Update: The Medical Examiner identified the shooting victim on Friday as 45-year-old Luis Gongora, a San Francisco resident. The Medical Examiner will conduct an autopsy to determine cause of death.
San Francisco police officers shot and killed a homeless man who police say was brandishing a knife at 18th and Shotwell shortly after 10 a.m. on Thursday morning — though witnesses say the man never brandished a knife and had it tucked into his waistband when he was shot.
The homeless man — a regular known to nearby residents — was taken into surgery at San Francisco General Hospital but died at around 1 p.m., according to a hospital spokesperson.
Officers were called to the scene by members of a homeless outreach team who reported a man on Shotwell Street waving a long kitchen knife, Police Chief Greg Suhr said.
Suhr said officers from Mission Station responded to the scene at 10:01 a.m. Two officers, one a sergeant, went up the block on Shotwell Street where they encountered an adult Latino man with a 10- to 12-inch-long kitchen knife.
Suhr went on to say that the officers first fired bean-bag rounds to disable the suspect, but that the man then got up and charged at them with the knife, at which point the officers fired. Seven casings were recovered from the scene, the chief added. Albie Esparza, a police spokesperson, later added that four bean-bag rounds were fired followed by seven handgun shots.
But two residents of the homeless encampment where the victim reportedly stayed said officers shot the man as he was sitting down, unable to understand their commands.
John Visor, another resident of the encampment, said he knew the man — who he called Jose — and that he never brandished the knife at officers. Visor said the weapon had been tucked into the man’s waistband, with the blade pointing down, throughout the incident.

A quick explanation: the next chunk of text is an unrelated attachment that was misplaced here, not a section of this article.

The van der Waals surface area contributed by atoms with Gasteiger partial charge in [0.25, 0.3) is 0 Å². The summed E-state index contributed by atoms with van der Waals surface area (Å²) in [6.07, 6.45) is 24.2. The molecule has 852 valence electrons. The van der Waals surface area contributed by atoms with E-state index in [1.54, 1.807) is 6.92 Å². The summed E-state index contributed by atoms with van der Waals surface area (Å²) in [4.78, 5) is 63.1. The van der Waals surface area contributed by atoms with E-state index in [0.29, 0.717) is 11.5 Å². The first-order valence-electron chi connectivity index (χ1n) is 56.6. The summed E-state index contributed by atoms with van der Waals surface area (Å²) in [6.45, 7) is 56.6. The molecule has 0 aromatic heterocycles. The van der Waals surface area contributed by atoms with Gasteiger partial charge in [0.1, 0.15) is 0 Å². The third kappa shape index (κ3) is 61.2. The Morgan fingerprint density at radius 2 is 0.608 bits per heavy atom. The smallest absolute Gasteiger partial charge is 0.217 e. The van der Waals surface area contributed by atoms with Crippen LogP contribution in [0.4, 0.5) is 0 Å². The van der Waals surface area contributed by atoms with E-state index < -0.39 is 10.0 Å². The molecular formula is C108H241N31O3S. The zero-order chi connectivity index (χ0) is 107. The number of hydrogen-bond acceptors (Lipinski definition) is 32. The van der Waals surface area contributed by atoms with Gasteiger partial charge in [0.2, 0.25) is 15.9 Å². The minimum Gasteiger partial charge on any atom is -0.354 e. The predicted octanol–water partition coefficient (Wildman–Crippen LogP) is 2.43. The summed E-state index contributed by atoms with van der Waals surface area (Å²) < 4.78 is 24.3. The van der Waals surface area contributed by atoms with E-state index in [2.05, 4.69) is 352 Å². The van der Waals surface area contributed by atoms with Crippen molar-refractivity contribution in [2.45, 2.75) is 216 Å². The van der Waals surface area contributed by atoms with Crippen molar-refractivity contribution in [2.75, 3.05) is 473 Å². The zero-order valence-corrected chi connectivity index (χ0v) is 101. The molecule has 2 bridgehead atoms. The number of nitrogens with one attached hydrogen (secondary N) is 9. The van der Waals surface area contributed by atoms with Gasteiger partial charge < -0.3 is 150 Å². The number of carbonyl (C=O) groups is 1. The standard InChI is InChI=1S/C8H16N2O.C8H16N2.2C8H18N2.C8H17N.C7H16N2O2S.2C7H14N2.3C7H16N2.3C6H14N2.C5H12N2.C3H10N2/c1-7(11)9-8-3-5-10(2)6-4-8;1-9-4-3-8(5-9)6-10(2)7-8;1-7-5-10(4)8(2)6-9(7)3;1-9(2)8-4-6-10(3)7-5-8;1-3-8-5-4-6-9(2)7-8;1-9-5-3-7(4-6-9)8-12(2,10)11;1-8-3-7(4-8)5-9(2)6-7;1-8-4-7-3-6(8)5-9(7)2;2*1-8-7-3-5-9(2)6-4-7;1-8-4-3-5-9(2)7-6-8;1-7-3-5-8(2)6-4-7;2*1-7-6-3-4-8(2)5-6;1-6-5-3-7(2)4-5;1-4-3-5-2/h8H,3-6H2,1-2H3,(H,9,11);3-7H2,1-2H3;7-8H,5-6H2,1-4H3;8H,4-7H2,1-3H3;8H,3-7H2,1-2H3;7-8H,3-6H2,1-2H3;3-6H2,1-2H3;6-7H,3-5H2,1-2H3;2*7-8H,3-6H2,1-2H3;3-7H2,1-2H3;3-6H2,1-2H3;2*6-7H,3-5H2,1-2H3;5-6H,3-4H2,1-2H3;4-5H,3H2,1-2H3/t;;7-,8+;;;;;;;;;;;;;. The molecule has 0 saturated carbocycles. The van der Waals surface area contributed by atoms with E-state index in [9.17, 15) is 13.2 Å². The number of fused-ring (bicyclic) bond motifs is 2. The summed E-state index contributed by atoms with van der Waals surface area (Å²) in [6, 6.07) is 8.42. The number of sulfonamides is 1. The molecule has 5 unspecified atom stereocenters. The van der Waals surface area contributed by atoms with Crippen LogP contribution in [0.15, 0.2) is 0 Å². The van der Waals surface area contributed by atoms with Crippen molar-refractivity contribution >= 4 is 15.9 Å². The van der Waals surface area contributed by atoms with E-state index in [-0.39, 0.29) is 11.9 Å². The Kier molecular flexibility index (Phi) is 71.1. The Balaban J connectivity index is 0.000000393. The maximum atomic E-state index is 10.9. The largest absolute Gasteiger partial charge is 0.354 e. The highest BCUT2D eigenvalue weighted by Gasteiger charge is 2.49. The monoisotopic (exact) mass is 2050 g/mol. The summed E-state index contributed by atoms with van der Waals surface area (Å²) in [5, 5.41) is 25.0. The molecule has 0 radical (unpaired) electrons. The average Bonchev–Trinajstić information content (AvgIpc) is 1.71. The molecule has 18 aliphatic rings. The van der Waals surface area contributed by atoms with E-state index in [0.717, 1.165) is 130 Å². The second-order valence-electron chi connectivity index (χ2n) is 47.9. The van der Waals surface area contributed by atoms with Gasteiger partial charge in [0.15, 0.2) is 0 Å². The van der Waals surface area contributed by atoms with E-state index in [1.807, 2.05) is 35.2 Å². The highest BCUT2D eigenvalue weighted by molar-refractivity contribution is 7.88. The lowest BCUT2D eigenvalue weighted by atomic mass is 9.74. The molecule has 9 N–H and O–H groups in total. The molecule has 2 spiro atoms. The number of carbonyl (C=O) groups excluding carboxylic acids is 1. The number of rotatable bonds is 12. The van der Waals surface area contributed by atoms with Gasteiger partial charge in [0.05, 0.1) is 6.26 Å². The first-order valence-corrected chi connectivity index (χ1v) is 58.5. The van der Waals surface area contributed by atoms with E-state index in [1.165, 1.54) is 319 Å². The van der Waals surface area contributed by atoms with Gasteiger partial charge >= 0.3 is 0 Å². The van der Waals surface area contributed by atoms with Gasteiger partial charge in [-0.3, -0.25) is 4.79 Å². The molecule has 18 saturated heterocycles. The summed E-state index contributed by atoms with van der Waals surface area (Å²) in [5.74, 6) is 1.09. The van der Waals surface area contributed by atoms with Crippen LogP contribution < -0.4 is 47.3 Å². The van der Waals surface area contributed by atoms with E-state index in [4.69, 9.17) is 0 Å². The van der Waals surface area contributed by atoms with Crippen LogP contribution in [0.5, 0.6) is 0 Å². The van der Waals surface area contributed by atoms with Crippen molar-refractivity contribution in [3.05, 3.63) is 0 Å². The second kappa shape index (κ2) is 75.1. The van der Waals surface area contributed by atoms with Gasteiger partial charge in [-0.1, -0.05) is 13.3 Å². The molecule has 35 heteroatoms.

“To me it was a kitchen knife, one of the ones we use to cut with,” said Visor. “I lost my best friend. People shouldn’t be dying like this…I want him to get his rights, he wasn’t hurting nobody, all he did for a living was pick up trash and bottles.”
Stephanie Grant, another resident of the encampment, agreed that the man never pulled out his knife. She added that the man is a monolingual Spanish speaker who did not speak a word of English.
“We would have to go through somebody else who speaks Spanish o translate to him,” said Visor. He also said the man had been living in the encampment for several months.
Grant and Visor expressed surprise that a homeless outreach team member would contact the police to report a man with a knife, saying it is common for homeless individuals to have knives and that outreach team members know this.
Below are video excerpts of Visor’s statements:
Meanwhile, a user on NextDoor — the neighborhood network app — posted on Thursday that he witnessed the shooting and said the man was no threat.
“To be clear, the victim was on the ground the entire time, head down, visibly shaking. There was no visible aggressive behavior,” the user wrote.
“It’s always tragic when this happens. We’ve been working very hard to contend with folks with edged weapons,” Suhr said. “This event unfolded very quickly.”
Suhr said he wasn’t sure whether the officers who responded had received Crisis Intervention Training, but that ideally those officers would be called to the scene first. Witnesses told police that the man had been living in the homeless encampment there for several months.
No officers were injured in the incident, Suhr said.
“We heard at least nine shots. They were loud and really fast,” said Gary Segel, who works at nearby SF Auto Repair. “One after the other – it didn’t even sound like two guns.”
Segel said he noticed a homeless encampment sweep early this morning when he parked his car on Folsom Street, and noted that he often sees fights breaking out at encampments but that he has never seen any involving weapons.
Demetrius Charlestown, who said he lives in a tent next to the one belonging to the man who was shot, said the man was prone to verbal outbursts, but that Charlestown himself did not perceive him as a threat.
“He didn’t speak much English but carried a big knife. Like a butcher knife. Of course, the officers, they see that, it’s over,” Charlestown said. “Any kind of weapon like that, you’re threatening. But he was cool, he was a good guy. I wasn’t afraid of him, but I knew how to handle him.”
Charlestown said he plans to leave the encampment by tomorrow.
“The cops are going to come back and shut this down. I know that. I’m getting out of here.”
This is a developing story and we will update with new information as we get it.